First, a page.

That's the short version of an amalgamation of questions surrounding the future of the Pro Bowl safety with the team that drafted him in the second round in 2009.
A lot has transpired since then. Byrd has more interceptions (22) than any other NFL safety in that span, including a whopping nine in his rookie season. His four interceptions this year are tied with three others for the team lead despite Byrd missing five games with plantar fasciitis.
His playmaking ability means he won't come cheap, and with the Bills lacking abundant salary-cap space for 2014, his days in Buffalo may be coming to an end.
He's at least open to the idea of returning.
"I've always said all along I want to be where I'm wanted and if it's here then great," said Byrd, according to Chris Brown of BuffaloBills.com. "I am definitely excited just to win games. I've been here for four years so my heart is definitely here and wanting to win here and finish what you start."
Byrd has played the 2013 season on the franchise tag, valued at $6.916 million this season. The Bills could, in theory, tag him again in 2014, but that would be an expensive proposition. According to NFL.com, "a player tagged a second straight year would have his number set at 120 percent of the previous figure."
That would mean that Byrd would cost roughly $8.299 million for the 2014 season. With roughly $15.5 million in cap space currently available according to Spotrac, the Bills would be parting ways with over half their spending money for next season.
A one-year deal isn't in the cards regardless. They might have considered it, given the injury-shortened season and his holdout prior to the season, but if they want to bring him back, their best bet would be to do so on a long-term deal that would both satisfy Byrd and spread his cap hit out over several years instead of having it all at once.
When it comes time for the negotiations, though, there could be some sticking points.
For one, the Bills defense wasn't much different without him than with him.
Pts/game allowed: 26 without Byrd, 22.4 with Byrd; Sacks/game: 3.6 without Byrd, 3.8 with Byrd; INTs/game: 1.6 without Byrd, 1.9 with Byrd— Sal Capaccio (@SalSports) December 26, 2013
For further context, the Bills yielded 261.4 passing yards per game and 6.6 yards per pass attempt without Byrd and 223.1 passing yards per game and 6.6 YPA with him.
Byrd may be one of the best playmaking safeties in the league today, but his impact on the Bills secondary has been minimal. The Bills defense has been aggressive in getting after the quarterback this season, and that has allowed the secondary to play a bit more aggressively.
#Bills CB & S have been *better* in coverage in '13 than in recent past, but no surprise INTs are up with how productive pass-rush has been.— Chris Trapasso (@ChrisTrapasso) December 26, 2013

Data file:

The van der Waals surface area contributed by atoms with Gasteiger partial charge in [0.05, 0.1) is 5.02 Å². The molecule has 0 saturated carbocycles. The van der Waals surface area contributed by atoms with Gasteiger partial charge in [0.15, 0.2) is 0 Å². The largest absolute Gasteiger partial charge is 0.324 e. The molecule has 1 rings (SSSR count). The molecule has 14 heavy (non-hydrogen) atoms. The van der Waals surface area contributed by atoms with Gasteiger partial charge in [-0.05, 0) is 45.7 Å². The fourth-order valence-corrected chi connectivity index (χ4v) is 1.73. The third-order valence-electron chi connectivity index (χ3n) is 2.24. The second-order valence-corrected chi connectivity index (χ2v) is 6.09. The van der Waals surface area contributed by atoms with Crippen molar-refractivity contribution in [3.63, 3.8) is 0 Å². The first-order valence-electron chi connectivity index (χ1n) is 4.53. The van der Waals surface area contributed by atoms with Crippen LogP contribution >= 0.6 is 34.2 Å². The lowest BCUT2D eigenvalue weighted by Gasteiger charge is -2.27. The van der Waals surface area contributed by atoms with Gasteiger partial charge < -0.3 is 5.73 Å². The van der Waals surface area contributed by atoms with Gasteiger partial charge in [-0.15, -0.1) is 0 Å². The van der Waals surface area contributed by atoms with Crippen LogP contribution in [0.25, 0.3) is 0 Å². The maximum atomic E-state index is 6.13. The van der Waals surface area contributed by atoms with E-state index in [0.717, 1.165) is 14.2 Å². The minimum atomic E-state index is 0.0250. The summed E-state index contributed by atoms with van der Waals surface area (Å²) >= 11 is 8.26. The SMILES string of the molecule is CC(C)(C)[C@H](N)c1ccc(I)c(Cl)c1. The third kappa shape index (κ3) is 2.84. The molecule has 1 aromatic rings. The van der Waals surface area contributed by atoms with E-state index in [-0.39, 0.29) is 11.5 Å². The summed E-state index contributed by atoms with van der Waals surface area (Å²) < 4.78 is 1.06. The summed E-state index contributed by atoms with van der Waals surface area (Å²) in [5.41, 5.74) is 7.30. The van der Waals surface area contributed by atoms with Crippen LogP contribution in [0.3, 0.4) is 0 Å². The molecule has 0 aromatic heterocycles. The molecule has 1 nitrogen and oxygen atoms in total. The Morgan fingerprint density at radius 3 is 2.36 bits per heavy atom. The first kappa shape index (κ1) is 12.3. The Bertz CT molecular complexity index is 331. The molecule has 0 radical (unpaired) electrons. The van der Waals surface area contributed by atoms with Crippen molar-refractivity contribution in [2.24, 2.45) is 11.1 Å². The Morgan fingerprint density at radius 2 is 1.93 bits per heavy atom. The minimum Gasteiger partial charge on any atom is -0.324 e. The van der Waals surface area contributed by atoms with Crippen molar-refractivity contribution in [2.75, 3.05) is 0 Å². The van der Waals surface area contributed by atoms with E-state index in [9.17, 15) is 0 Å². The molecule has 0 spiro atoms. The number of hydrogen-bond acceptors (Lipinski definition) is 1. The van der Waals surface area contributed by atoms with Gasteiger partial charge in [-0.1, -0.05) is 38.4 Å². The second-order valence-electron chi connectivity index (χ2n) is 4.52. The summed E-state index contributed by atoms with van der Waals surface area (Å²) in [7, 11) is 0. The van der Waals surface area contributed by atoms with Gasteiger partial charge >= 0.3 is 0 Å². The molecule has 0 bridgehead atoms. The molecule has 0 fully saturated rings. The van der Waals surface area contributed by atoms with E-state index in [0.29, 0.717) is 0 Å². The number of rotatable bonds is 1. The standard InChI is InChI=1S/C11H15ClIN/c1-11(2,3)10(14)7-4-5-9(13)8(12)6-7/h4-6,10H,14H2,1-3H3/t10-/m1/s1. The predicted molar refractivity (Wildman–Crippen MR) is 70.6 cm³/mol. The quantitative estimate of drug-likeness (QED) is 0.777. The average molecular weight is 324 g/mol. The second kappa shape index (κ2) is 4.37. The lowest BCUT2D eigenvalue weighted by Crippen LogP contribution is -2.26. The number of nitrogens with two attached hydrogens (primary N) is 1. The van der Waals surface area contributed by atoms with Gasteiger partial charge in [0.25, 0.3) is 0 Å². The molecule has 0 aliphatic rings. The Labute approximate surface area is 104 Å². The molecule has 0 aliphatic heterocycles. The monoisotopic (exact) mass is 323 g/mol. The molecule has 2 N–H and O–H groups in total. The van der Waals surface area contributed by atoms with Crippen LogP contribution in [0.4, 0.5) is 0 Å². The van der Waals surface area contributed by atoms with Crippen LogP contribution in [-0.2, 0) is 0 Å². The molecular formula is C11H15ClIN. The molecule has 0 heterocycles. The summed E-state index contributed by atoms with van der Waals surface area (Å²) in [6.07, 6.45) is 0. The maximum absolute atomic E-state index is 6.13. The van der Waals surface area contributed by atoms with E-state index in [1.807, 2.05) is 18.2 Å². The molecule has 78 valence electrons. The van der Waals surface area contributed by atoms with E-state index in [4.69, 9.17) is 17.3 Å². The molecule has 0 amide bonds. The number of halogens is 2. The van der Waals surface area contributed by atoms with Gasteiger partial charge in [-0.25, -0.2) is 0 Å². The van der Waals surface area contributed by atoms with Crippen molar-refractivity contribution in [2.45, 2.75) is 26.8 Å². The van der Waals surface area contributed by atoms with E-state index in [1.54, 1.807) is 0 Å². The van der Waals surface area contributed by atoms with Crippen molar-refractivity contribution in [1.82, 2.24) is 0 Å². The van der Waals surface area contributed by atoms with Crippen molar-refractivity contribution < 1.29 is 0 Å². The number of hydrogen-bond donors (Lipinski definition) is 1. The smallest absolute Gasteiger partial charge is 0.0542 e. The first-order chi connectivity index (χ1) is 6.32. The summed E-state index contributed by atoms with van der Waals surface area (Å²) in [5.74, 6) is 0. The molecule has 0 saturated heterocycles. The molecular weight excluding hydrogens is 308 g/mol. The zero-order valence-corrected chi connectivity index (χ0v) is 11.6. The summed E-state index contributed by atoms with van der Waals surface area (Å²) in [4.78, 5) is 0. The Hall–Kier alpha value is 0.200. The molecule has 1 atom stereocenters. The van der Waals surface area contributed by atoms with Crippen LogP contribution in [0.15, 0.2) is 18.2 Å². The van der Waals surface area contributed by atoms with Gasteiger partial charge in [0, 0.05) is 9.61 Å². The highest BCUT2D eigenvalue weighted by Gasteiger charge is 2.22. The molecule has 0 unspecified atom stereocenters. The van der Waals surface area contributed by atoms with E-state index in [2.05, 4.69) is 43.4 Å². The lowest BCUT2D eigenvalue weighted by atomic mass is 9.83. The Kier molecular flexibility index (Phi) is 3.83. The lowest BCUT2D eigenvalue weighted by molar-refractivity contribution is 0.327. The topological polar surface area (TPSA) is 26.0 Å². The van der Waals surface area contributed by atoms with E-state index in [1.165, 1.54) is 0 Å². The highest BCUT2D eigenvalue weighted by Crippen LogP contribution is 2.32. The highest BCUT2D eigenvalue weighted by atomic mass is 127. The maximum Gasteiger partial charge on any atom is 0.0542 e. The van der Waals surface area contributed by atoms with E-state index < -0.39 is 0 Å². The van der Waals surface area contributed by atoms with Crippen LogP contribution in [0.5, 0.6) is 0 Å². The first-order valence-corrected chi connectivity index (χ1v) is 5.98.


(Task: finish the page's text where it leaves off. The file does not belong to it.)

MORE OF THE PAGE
The Bills were making life miserable for opposing passers without Byrd at the beginning of the season; now the question is whether that disruptive style of play can be sustained beyond this season. The team might consider covering its bases in the event that the pass rush isn't creating as much pressure as this year.
After all, the safety position is one of utmost importance in the scheme of Bills defensive coordinator Mike Pettine.
"He's got great instincts," said Leonhard, according to Sal Maiorana of the Rochester Democrat & Chronicle. "You don't get the amount of interceptions that he does without great instincts and an understanding of what offenses are trying to do to you. That's the first thing that impresses me, and the thing that he probably doesn't get enough credit for is the way he tackles. He comes up and hits, he can cover, he's a complete safety, he can really do it all."
Besides, who are the fallback options?
Pro Football Focus (* = % of snaps in games played, not total defensive snaps)
The Bills drafted safeties Duke Williams and Jonathan Meeks in the fourth and fifth rounds, respectively, in 2013. The logic behind those selections may have been to provide insurance in the event that Byrd left the nest. Unfortunately for the Bills, they didn't get much of a look at those players this season. Instead, they gave playing time to veteran Jim Leonhard and converted cornerback/safety Aaron Williams.
Williams proved himself to be a solid strong safety in the process, but the Bills have a question mark on the other side should they choose to move on from Byrd. In a way, that's a situation they created for themselves by not giving more playing time to the younger guys on the roster.
Byrd has been one of the best playmaking safeties in the league for years. He is worth close to that kind of money; if the Dolphins gave safety Reshad Jones a four-year, $29.36 million contract extension this offseason based on what he had done up to this point, there's little debate that Byrd can draw top dollar and deservedly so. That may not be enough.
At over $9 million, the Bills just don't have that kind of money, unless Byrd has changed his stance on his worth.
If the Bills trust their system, they can get by without Byrd. Given their salary-cap restraints, they may not have another choice.
Erik Frenz is also a Patriots/AFC East writer for Boston.com. Unless otherwise noted, all quotes obtained firsthand or via team news releases.